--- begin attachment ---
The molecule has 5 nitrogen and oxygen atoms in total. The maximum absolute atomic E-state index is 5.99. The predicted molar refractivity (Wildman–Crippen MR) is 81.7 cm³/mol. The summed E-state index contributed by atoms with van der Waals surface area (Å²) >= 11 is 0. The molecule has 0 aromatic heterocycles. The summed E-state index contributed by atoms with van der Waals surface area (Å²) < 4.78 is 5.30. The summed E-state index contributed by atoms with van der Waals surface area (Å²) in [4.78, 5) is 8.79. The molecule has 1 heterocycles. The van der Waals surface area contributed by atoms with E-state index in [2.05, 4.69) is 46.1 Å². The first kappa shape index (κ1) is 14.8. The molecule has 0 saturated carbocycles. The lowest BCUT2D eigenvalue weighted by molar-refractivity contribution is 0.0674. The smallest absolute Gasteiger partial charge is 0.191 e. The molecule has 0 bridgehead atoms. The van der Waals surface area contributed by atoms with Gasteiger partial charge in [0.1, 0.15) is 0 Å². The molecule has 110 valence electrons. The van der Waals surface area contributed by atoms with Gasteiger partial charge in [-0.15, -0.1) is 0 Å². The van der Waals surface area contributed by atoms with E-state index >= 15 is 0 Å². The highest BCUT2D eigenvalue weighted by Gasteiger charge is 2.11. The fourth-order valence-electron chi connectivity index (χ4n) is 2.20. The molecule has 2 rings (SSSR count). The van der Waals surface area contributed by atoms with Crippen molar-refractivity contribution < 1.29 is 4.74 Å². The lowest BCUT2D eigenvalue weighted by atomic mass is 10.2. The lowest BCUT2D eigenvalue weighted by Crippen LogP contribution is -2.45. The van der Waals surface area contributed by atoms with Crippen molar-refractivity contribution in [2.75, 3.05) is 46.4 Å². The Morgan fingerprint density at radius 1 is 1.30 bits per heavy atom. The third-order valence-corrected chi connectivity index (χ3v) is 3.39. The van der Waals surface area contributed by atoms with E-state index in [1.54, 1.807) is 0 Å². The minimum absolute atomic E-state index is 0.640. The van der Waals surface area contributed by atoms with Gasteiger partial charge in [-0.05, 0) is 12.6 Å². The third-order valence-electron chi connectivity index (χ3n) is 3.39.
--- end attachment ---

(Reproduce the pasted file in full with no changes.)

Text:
The molecule has 5 nitrogen and oxygen atoms in total. The maximum absolute atomic E-state index is 5.99. The predicted molar refractivity (Wildman–Crippen MR) is 81.7 cm³/mol. The summed E-state index contributed by atoms with van der Waals surface area (Å²) >= 11 is 0. The molecule has 0 aromatic heterocycles. The summed E-state index contributed by atoms with van der Waals surface area (Å²) < 4.78 is 5.30. The summed E-state index contributed by atoms with van der Waals surface area (Å²) in [4.78, 5) is 8.79. The molecule has 1 heterocycles. The van der Waals surface area contributed by atoms with E-state index in [2.05, 4.69) is 46.1 Å². The first kappa shape index (κ1) is 14.8. The molecule has 0 saturated carbocycles. The lowest BCUT2D eigenvalue weighted by molar-refractivity contribution is 0.0674. The smallest absolute Gasteiger partial charge is 0.191 e. The molecule has 0 bridgehead atoms. The van der Waals surface area contributed by atoms with Gasteiger partial charge in [0.1, 0.15) is 0 Å². The molecule has 110 valence electrons. The van der Waals surface area contributed by atoms with Gasteiger partial charge in [-0.15, -0.1) is 0 Å². The van der Waals surface area contributed by atoms with E-state index >= 15 is 0 Å². The highest BCUT2D eigenvalue weighted by Gasteiger charge is 2.11. The fourth-order valence-electron chi connectivity index (χ4n) is 2.20. The molecule has 2 rings (SSSR count). The van der Waals surface area contributed by atoms with Crippen molar-refractivity contribution < 1.29 is 4.74 Å². The lowest BCUT2D eigenvalue weighted by atomic mass is 10.2. The lowest BCUT2D eigenvalue weighted by Crippen LogP contribution is -2.45. The van der Waals surface area contributed by atoms with Crippen molar-refractivity contribution in [2.75, 3.05) is 46.4 Å². The Morgan fingerprint density at radius 1 is 1.30 bits per heavy atom. The third-order valence-corrected chi connectivity index (χ3v) is 3.39. The van der Waals surface area contributed by atoms with E-state index in [1.54, 1.807) is 0 Å². The minimum absolute atomic E-state index is 0.640. The van der Waals surface area contributed by atoms with Gasteiger partial charge in [-0.05, 0) is 12.6 Å². The third-order valence-electron chi connectivity index (χ3n) is 3.39.